The ship, buffeted by strong winds, was dragging its anchors easily across the muddy seabed. By the time the skipper returned to his vessel on the morning of August 20, she was firmly stuck on a sandbank, with no chance of being refloated.
Now, 78 years on, the catalogue of clangers still haunts the people living on the Isle of Sheppey, Kent, and those eight miles across the estuary in Southend, Essex. For the wreck of the SS Richard Montgomery, or Monty as locals call her, remains laden with submerged bombs equivalent to 1,400 tonnes ofTNT.
A leaked MoD report says a blast could produce a 16ft tsunami, which would threaten lives – along with vital gas and oil installations on the Kent coastline.An explosion “would throw a 300 metre-wide column of water and debris nearly 3,000 metres into the air and generate a wave five metres high”. And historian Mr Harvey, 79, from nearby Sittingbourne, Kent, is deeply concerned about the likelihood of such a disaster as the wreck becomes more unstable.
The ship’s three metal masts protrude above the water from the submerged and crumbling deck, and are corroding badly below the waterline. If they collapse into the munitions, they could trigger a huge explosion and subsequent tsunami.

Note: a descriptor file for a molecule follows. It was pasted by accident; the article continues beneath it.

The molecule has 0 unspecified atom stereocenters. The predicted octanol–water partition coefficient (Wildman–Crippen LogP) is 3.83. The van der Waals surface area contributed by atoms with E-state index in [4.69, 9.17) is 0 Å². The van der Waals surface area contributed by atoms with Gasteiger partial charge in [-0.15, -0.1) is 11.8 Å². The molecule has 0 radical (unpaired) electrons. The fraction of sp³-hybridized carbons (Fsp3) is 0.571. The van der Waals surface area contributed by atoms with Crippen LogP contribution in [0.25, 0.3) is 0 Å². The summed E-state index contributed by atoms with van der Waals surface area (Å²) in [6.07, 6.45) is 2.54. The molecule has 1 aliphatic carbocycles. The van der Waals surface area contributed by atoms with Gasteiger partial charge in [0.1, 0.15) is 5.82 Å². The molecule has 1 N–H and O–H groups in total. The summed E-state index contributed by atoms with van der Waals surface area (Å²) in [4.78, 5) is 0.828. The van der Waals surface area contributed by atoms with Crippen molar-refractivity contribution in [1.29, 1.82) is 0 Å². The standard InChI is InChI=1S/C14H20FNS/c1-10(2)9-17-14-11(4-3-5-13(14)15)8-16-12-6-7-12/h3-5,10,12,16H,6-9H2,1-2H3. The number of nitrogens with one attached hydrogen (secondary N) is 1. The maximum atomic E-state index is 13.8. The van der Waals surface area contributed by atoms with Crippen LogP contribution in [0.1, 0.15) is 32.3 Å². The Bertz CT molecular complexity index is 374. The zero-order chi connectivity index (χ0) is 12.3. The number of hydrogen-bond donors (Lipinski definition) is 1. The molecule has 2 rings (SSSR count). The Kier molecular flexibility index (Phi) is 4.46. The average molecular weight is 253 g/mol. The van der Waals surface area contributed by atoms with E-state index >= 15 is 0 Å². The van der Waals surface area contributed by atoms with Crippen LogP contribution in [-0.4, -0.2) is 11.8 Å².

“Sheerness, the largest town on the Isle of Sheppey, is below sea level, so you can imagine how much damage a 16ft tsunami would cause,” says Mr Harvey.
“When you look at the history, all this could have been avoided. The ship was directed to anchor at a place where she could have rested on the sea bed at low tide. She should never have been there in the first place. Coward was absolutely right to suggest the captain move her, but it was too late. If only Wilkie and Coward had put the plan into action immediately, disaster would have been avoided.”